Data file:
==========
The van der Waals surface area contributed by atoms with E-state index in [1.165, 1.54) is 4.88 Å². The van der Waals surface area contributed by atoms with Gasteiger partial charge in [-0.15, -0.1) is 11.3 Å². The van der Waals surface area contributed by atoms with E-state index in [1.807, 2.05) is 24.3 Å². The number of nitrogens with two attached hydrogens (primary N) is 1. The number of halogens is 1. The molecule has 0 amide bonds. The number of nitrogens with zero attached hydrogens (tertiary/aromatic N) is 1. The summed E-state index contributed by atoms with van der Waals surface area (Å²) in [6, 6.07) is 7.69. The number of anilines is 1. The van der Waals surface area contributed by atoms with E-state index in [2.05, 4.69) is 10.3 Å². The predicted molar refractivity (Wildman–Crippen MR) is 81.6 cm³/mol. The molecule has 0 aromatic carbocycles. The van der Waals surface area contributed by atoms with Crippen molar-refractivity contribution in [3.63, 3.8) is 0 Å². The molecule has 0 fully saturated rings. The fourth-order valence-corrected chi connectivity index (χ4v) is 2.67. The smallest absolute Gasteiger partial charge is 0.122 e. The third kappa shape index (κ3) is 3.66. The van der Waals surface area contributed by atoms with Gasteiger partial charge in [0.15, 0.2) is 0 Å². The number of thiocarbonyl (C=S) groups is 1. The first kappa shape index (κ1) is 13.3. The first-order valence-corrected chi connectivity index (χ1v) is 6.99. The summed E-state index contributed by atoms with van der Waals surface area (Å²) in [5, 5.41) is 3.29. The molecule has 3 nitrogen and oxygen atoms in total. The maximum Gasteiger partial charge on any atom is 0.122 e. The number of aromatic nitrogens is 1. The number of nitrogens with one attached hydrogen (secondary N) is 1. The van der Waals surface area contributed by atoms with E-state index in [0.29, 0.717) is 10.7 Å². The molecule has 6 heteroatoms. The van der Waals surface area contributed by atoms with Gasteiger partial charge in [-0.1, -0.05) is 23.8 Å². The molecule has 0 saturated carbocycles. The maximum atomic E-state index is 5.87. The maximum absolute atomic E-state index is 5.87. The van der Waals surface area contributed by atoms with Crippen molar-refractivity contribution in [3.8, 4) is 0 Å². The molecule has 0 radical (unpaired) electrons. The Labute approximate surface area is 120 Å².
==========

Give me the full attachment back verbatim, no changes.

The van der Waals surface area contributed by atoms with E-state index in [1.165, 1.54) is 4.88 Å². The van der Waals surface area contributed by atoms with Gasteiger partial charge in [-0.15, -0.1) is 11.3 Å². The van der Waals surface area contributed by atoms with E-state index in [1.807, 2.05) is 24.3 Å². The number of nitrogens with two attached hydrogens (primary N) is 1. The number of halogens is 1. The molecule has 0 amide bonds. The number of nitrogens with zero attached hydrogens (tertiary/aromatic N) is 1. The summed E-state index contributed by atoms with van der Waals surface area (Å²) in [6, 6.07) is 7.69. The number of anilines is 1. The van der Waals surface area contributed by atoms with E-state index in [2.05, 4.69) is 10.3 Å². The predicted molar refractivity (Wildman–Crippen MR) is 81.6 cm³/mol. The molecule has 0 aromatic carbocycles. The van der Waals surface area contributed by atoms with Crippen molar-refractivity contribution in [3.63, 3.8) is 0 Å². The molecule has 0 fully saturated rings. The fourth-order valence-corrected chi connectivity index (χ4v) is 2.67. The smallest absolute Gasteiger partial charge is 0.122 e. The third kappa shape index (κ3) is 3.66. The van der Waals surface area contributed by atoms with Gasteiger partial charge in [0.15, 0.2) is 0 Å². The number of thiocarbonyl (C=S) groups is 1. The first kappa shape index (κ1) is 13.3. The first-order valence-corrected chi connectivity index (χ1v) is 6.99. The summed E-state index contributed by atoms with van der Waals surface area (Å²) in [5, 5.41) is 3.29. The molecule has 3 nitrogen and oxygen atoms in total. The maximum Gasteiger partial charge on any atom is 0.122 e. The number of aromatic nitrogens is 1. The number of nitrogens with one attached hydrogen (secondary N) is 1. The van der Waals surface area contributed by atoms with E-state index in [0.29, 0.717) is 10.7 Å². The molecule has 6 heteroatoms. The van der Waals surface area contributed by atoms with Gasteiger partial charge in [-0.1, -0.05) is 23.8 Å². The molecule has 0 saturated carbocycles. The maximum atomic E-state index is 5.87. The maximum absolute atomic E-state index is 5.87. The van der Waals surface area contributed by atoms with Crippen molar-refractivity contribution in [3.8, 4) is 0 Å². The molecule has 0 radical (unpaired) electrons. The Labute approximate surface area is 120 Å².